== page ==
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Arts and Movies Essay Writing Help

Words: 1755 / Pages: 7

.... away from worshipping Aphrodite. This is important because it sets in motion the actions of the play when Aphrodite decides to get revenge on Hippolytus. The divine relationship between the gods is a bit different, however. Over the course of the play, Artemis does not interfere in the actions of Aphrodite, which shows that the gods, while divine, do have restrictions; in this case, it shows the gods cannot interfere with each other. The gods are sometimes evil and revengeful, though, as can be seen by what Artemis has to say about Aphrodite: "I'll wait till she loves a mortal next time, and with this hand - with these unerring arrows I'll punis .....

Fashion In The 1920s
Words: 743 / Pages: 3

.... waistlines gradually fell to around the hips, as hemlines steadily began to rise. In 1925, the hemlines rose to an unprecedented high -- the bottom of the knee. They stayed there until almost 1929 when they finally plummeted back down to the lower calf. It may surprise you to learn that in the 1920's, a lot of clothing was still made at home or by tailors and dressmakers. The brand-name, ready-to-wear industry didn't really exist until the 1930's. Therefore, many women obtained patterns that would allow them to create their own clothing out of fabrics such as wool, silk, linen or cotton. There were also two important ethnic influences on the fa .....

Hamlet: Video Comparison
Words: 548 / Pages: 2

.... if it wasn't for the recent interference. Their conversation remains about their love for each other and then they kiss. It seems as though after the kiss, Hamlet realizes what might be going on and asks where Polonius is. Hamlet then realizes that he is in the room and continues his charade of acting mad. I think that this interpretation is the best one because it reflects my view of this scene as well as what I think Shakespeare's intentions were. Another version was the with Lawrence Olivier. Compared with the other two, this version didn't quite seem as realistic. When Hamlet enters them room, it seems like he already knows what's going .....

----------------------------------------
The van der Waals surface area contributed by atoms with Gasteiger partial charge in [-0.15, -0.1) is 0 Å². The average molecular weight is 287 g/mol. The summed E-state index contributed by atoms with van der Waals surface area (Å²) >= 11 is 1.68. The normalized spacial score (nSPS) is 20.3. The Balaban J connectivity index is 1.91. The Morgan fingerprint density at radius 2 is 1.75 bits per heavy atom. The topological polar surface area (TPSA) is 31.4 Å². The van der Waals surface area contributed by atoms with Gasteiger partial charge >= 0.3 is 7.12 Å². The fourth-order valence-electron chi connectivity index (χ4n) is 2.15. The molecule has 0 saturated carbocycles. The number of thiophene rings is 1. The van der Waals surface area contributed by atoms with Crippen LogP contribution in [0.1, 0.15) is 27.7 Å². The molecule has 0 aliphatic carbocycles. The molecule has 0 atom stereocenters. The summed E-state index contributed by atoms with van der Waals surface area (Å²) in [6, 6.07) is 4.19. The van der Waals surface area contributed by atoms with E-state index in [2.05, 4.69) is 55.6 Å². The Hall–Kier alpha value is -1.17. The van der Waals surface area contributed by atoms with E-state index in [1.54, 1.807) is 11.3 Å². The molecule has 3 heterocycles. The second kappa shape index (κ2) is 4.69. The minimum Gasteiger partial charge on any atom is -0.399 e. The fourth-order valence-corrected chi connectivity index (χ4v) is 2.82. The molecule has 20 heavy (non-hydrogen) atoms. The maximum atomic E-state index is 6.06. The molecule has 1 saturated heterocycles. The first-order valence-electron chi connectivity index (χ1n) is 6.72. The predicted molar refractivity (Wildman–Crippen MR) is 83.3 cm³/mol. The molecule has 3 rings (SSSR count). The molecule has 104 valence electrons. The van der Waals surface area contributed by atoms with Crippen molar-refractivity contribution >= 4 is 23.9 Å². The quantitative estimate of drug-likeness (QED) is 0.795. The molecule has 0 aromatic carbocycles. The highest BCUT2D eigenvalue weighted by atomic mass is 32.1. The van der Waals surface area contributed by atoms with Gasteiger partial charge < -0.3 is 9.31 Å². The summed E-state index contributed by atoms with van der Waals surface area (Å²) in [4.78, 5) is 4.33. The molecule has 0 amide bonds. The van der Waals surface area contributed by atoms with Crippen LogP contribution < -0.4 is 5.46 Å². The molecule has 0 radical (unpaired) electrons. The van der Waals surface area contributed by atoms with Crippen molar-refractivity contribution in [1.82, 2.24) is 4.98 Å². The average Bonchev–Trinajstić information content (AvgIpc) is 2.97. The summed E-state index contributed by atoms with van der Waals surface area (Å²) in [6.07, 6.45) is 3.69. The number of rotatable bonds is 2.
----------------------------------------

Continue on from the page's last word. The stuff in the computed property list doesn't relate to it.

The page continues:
A Midsummer Night's Dream: Contrast In Human Mentality
Words: 835 / Pages: 4

.... making rash and foolish actions. Thus every action should have a sound and logical purpose, based on the social norms. In the play, Egeus, the father of Hermia, has thoughtfully chosen what he considers an acceptable mate to wed his daughter. Egeus most likely based his decision on economic, political, and social factors in his choosing of Demetrius. He is making a reasonable decision based on Hermia's future in their society. Unfortunately Hermia is smitten by Lysander and vice versa. Although her father may have made his decision with every good intension, keeping with the traditional customs of his day, and even perhaps taking into considera .....

The Tempest: Bringing It All Together
Words: 580 / Pages: 3

.... the story, he ask us to "release [him] from [his] bands with the help of your good hands." In other words, clap so that the sails of the boats his friends are riding in will be safely returned and Prospero can be "relieved by prayer" of the audience. All of what Prospero has said is very nice cute, but the most interesting part of this monologue is what Shakespeare himself is saying. "Now that my charms are all o'erthrown, and what strength I have's mine own" means, now my plays are over, and it's no longer my characters speaking. The "Island" or stage Shakespeare is on is now "bare" and it is time for "you" the audience to release Shakespeare an .....